turn your clothes inside out : before you wander the forest : o body, do not dream of water : that

ocean-omen of pregnancy : all night my bed floods : with a name that ends in waves crashing : in

the morning, my mother places : the virgin’s silver medallions : on every door knob : o lady of

manaoag : bless me as I kneel : o lady of manaoag : let me kiss your tender heel : the difference

between a saint and a ghost : is a matter of opinion : more and more, I think I am the white sheet

between them : o new year : o lucky red underwear : when my lola gives us cousins wallets : she

places a dollar in each one : an auger of affluence : the leather someday full and fat with riches :

I place coins under my tongue : my hands clasped : knuckles like salt hills : praying for the same



Rabbits, Flames, Mirrors

In the year of the rabbit, my sister-flame girl-twin travels back to the Heartlands. She takes all

my butane, all my lighters, tapes ‘em up in boxes labeled careful: indestructible.

In the year of the rabbit, I’m left with snapped matches and a hard kernel of phlegm in my chest.

The winter gets greedy with the heat that leaks from my body—without her car, I travel foot by

ice-encrusted foot.

In the year of the rabbit, I drink fire and fruit at gauzy bars stinking of cigarette breath. I’ve got a

hot red mouth, the same one as her. Cherry black lipstick and hair that floats like smoke against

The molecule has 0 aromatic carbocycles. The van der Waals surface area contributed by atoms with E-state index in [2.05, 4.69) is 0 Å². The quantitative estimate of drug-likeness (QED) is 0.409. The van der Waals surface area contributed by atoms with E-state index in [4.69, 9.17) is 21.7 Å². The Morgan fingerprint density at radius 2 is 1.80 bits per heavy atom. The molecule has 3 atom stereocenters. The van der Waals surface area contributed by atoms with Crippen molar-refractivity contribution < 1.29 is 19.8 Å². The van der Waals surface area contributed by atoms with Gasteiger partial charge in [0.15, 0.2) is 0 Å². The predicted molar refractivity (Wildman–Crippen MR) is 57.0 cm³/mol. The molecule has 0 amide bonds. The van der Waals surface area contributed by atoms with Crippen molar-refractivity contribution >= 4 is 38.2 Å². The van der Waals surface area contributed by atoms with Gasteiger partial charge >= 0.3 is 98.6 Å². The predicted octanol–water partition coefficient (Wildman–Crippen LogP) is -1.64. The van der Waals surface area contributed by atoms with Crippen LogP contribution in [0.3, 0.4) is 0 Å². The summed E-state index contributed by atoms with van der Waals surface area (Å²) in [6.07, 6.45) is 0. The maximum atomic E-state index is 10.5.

the bedsheets.

In the year of the rabbit, I take a boy home, have him smell the sweet smolder of my fingers. He

doesn’t know I’ve still got the skin-singe of her name on my temple, the slow peel of angry skin,

flaking off like ashes, like soot.

In the year of the rabbit, she comes to me like a firework-burst in the dark hours: the pink

spiraled candles dripping down saccharine-dense pancakes, the charred wooden incense she

pressed into my jeans pocket.

In the year of the rabbit, I mourn the summer shoulders we were supposed to toast-glow,

afternoons we would’ve spent topless and sun-seared, our hands mimicking the combust-touch

of boys we were sure we loved. I mourn the sunscreen-slicked glare of our backs. I mourn the

mirror-glint, our swimsuits melting like wax.

In the year of the rabbit, I dream of gunpowder, caustic spirits, anything that burns long and foul.

The tell-tale char of something just put out, its heat-body still curling in the air.

In the year of the rabbit, I am learning that light cannot be caught—I go around hugging lamps,

dark but still hot.




Kimberly Ramos is a queer Filipina writer from Southern Missouri. After earning a BA in Philosophy & Religion and a BFA in Creative Writing at Truman State University, they moved to Providence, Rhode Island, to study philosophy at Brown University (whatever that means). They have been published in Southern Humanities Review, Lantern Review, and The Nashville Review, among others. They are nearly one fourth of the way to becoming a ghost. In 2023, Kim will welcome two chapbooks from Unsolicited Press and Flume Press. This may or may not be the result of a deal with the mythical Tikbalang. You can read more of their work at